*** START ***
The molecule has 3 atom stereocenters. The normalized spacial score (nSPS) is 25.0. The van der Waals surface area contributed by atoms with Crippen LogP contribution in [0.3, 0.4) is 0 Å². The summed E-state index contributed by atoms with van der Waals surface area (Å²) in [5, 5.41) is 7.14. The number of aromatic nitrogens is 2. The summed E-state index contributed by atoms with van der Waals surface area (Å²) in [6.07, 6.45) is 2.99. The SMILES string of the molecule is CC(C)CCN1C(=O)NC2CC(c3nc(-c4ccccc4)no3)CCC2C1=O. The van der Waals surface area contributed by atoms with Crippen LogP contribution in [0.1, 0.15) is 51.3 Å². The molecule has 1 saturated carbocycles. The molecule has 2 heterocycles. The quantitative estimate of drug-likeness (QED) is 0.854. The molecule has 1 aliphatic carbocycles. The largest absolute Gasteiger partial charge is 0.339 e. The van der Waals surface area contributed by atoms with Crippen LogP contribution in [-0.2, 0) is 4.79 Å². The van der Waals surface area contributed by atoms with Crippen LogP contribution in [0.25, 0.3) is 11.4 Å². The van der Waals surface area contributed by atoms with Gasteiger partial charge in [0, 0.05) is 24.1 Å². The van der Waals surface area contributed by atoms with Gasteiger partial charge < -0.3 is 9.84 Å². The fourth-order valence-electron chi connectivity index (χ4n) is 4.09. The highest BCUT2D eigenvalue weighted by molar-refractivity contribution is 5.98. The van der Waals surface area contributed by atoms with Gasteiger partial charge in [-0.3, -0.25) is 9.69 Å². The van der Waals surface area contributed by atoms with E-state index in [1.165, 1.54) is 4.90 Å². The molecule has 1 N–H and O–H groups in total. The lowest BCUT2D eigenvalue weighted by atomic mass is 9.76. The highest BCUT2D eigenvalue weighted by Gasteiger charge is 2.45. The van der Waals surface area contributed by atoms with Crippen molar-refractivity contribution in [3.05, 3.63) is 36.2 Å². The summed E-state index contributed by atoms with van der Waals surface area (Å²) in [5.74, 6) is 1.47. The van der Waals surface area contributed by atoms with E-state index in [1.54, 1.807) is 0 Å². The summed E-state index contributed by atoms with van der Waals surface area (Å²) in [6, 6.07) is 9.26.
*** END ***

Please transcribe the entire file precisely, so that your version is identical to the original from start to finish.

The molecule has 3 atom stereocenters. The normalized spacial score (nSPS) is 25.0. The van der Waals surface area contributed by atoms with Crippen LogP contribution in [0.3, 0.4) is 0 Å². The summed E-state index contributed by atoms with van der Waals surface area (Å²) in [5, 5.41) is 7.14. The number of aromatic nitrogens is 2. The summed E-state index contributed by atoms with van der Waals surface area (Å²) in [6.07, 6.45) is 2.99. The SMILES string of the molecule is CC(C)CCN1C(=O)NC2CC(c3nc(-c4ccccc4)no3)CCC2C1=O. The van der Waals surface area contributed by atoms with Crippen LogP contribution in [0.1, 0.15) is 51.3 Å². The molecule has 1 saturated carbocycles. The molecule has 2 heterocycles. The quantitative estimate of drug-likeness (QED) is 0.854. The molecule has 1 aliphatic carbocycles. The largest absolute Gasteiger partial charge is 0.339 e. The van der Waals surface area contributed by atoms with Crippen LogP contribution in [-0.2, 0) is 4.79 Å². The van der Waals surface area contributed by atoms with Crippen LogP contribution in [0.25, 0.3) is 11.4 Å². The van der Waals surface area contributed by atoms with Gasteiger partial charge in [0, 0.05) is 24.1 Å². The van der Waals surface area contributed by atoms with Gasteiger partial charge < -0.3 is 9.84 Å². The fourth-order valence-electron chi connectivity index (χ4n) is 4.09. The highest BCUT2D eigenvalue weighted by molar-refractivity contribution is 5.98. The van der Waals surface area contributed by atoms with Gasteiger partial charge in [-0.3, -0.25) is 9.69 Å². The van der Waals surface area contributed by atoms with E-state index in [1.165, 1.54) is 4.90 Å². The molecule has 1 N–H and O–H groups in total. The lowest BCUT2D eigenvalue weighted by atomic mass is 9.76. The highest BCUT2D eigenvalue weighted by Gasteiger charge is 2.45. The van der Waals surface area contributed by atoms with Crippen molar-refractivity contribution in [3.05, 3.63) is 36.2 Å². The summed E-state index contributed by atoms with van der Waals surface area (Å²) in [5.74, 6) is 1.47. The van der Waals surface area contributed by atoms with E-state index in [1.54, 1.807) is 0 Å². The summed E-state index contributed by atoms with van der Waals surface area (Å²) in [6, 6.07) is 9.26.